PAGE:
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Re: [ANN] LOD from Italian National Research Council

From: Kingsley Idehen <kidehen@openlinksw.com>
Date: Wed, 09 Feb 2011 17:31:44 -0500
Message-ID: <4D5315D0.5080604@openlinksw.com>
To: bvilla@delicias.dia.fi.upm.es
CC: Aldo Gangemi <aldo.gangemi@cnr.it>, enrico.daga@cnr.it, Hugh Glaser <hg@ecs.soton.ac.uk>, Linked Data community <public-lod@w3.org>, Alberto Salvati <alberto.salvati@cnr.it>
On 2/9/11 5:01 PM, Boris Villazón Terrazas wrote:
> Hi Aldo et al.
>
> Nice stuff! ;-)
>
> Regarding your question, I can tell you what we did within the context 
> of GeoLinkedData [1]
> We have separated the model/vocabulary from the data. So we have the 
> model/vocabulary in a Named Graph and the data in other Named Graph.
> According to Kingsley it seems to be we are going to the right 
> direction .... Thanks Kingsley
>
> We have similar cases as you have, for example
> geoes:Provincia rdfs:subClassOf fao:territory [2]
> and a particular resource of type geoes:Provincia can be geores:Madrid 
> [3]
>
> We only materialize the instances of geoes:Provincia, we do not for 
> fao:territory.
> If I understand correctly to what Kingsley says, we can conditionally 
> apply inference rules via SPARQL, so our alignment triples become 
> conditional and matrialize for query evaluation purposes only, using 
> Virtuoso, right? This is something that we have to check.

Yes!

Kingsley
>
> Best
>
> Boris
>
> P.S. BTW you can generate your sitemap files from your sparql endpoint 
> using sitemap4rdf [4] and then submit them to Google and Sindice ;-)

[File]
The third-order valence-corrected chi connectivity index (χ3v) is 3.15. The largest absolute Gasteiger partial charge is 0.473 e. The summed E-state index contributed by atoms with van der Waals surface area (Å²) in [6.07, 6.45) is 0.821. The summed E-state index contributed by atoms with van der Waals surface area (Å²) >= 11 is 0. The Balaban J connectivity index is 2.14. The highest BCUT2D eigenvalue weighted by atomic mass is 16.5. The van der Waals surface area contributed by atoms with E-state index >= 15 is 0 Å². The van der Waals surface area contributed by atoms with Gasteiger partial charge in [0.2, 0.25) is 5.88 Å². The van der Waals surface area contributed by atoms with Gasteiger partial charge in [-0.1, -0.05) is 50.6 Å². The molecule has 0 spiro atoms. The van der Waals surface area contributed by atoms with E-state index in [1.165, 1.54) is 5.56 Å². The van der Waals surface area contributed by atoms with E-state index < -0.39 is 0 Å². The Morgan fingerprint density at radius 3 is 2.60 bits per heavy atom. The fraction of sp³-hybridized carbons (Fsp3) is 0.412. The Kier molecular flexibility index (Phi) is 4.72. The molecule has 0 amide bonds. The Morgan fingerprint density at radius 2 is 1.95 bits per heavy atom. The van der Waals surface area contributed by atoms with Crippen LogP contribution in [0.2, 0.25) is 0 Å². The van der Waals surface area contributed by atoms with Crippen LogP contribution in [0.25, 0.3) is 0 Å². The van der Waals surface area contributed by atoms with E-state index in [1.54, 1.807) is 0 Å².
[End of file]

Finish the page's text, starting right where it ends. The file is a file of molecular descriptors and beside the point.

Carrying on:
>
>
> [1] http://geo.linkeddata.es/
> [2]  http://geo.linkeddata.es/ontology/Provincia
> [3] http://geo.linkeddata.es/resource/Provincia/Madrid
> [4] http://lab.linkeddata.deri.ie/2010/sitemap4rdf/
>
> On 09/02/2011 19:17, Kingsley Idehen wrote:
>> On 2/9/11 12:57 PM, Enrico Daga wrote:
>>> Dear Hugh, Kingsley, all,
>>>
>>> thank you both for your hints.
>>>
>>>>> Where the dataset owner agrees that, for example, dct:creator 
>>>>> aligns with
>>>>> pubblicazioni:autore, then perhaps you can.
>>>>> Of course, there is a question about why dct:creator was not used 
>>>>> in the
>>>>> first place, but it can be neat to simply use all your own 
>>>>> properties, so
>>>>> that's OK.
>>>>> But if the alignment is to go in the dataset, it should be part of 
>>>>> the
>>>>> knowledge capture process, not added by a third party.
>>> In our case we are the maintainer of the dataset and ontology so we
>>> know that a triple like
>>>
>>> pubblicazioni:autore rdfs:subClassOf dct:creator
>>>
>>> is correct.
>>
>> Yes, but "correct" is one of those subjective things when working at 
>> InterWeb scale. Thus, its important that you partition your data